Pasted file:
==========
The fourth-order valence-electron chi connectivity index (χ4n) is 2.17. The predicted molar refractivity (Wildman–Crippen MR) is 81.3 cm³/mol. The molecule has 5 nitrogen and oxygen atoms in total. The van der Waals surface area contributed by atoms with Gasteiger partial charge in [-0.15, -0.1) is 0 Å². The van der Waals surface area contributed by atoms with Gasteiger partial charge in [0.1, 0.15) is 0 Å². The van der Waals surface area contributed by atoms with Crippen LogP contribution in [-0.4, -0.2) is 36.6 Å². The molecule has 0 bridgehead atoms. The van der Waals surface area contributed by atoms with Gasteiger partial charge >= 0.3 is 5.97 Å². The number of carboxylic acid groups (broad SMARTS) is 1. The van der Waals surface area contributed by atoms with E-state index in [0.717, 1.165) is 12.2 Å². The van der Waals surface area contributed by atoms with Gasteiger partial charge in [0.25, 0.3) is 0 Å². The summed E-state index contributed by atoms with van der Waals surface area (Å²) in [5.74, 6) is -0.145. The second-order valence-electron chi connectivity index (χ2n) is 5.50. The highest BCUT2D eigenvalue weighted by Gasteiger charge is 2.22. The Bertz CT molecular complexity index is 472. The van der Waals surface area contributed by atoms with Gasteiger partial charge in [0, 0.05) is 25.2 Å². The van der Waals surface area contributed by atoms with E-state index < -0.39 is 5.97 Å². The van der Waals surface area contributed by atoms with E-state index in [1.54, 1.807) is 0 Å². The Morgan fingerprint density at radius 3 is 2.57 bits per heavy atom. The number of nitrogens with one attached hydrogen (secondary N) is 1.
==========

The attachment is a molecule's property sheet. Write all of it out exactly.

The fourth-order valence-electron chi connectivity index (χ4n) is 2.17. The predicted molar refractivity (Wildman–Crippen MR) is 81.3 cm³/mol. The molecule has 5 nitrogen and oxygen atoms in total. The van der Waals surface area contributed by atoms with Gasteiger partial charge in [-0.15, -0.1) is 0 Å². The van der Waals surface area contributed by atoms with Gasteiger partial charge in [0.1, 0.15) is 0 Å². The van der Waals surface area contributed by atoms with Crippen LogP contribution in [-0.4, -0.2) is 36.6 Å². The molecule has 0 bridgehead atoms. The van der Waals surface area contributed by atoms with Gasteiger partial charge >= 0.3 is 5.97 Å². The number of carboxylic acid groups (broad SMARTS) is 1. The van der Waals surface area contributed by atoms with E-state index in [0.717, 1.165) is 12.2 Å². The van der Waals surface area contributed by atoms with Gasteiger partial charge in [0.25, 0.3) is 0 Å². The summed E-state index contributed by atoms with van der Waals surface area (Å²) in [5.74, 6) is -0.145. The second-order valence-electron chi connectivity index (χ2n) is 5.50. The highest BCUT2D eigenvalue weighted by Gasteiger charge is 2.22. The Bertz CT molecular complexity index is 472. The van der Waals surface area contributed by atoms with Gasteiger partial charge in [0, 0.05) is 25.2 Å². The van der Waals surface area contributed by atoms with E-state index < -0.39 is 5.97 Å². The van der Waals surface area contributed by atoms with E-state index in [1.54, 1.807) is 0 Å². The Morgan fingerprint density at radius 3 is 2.57 bits per heavy atom. The number of nitrogens with one attached hydrogen (secondary N) is 1.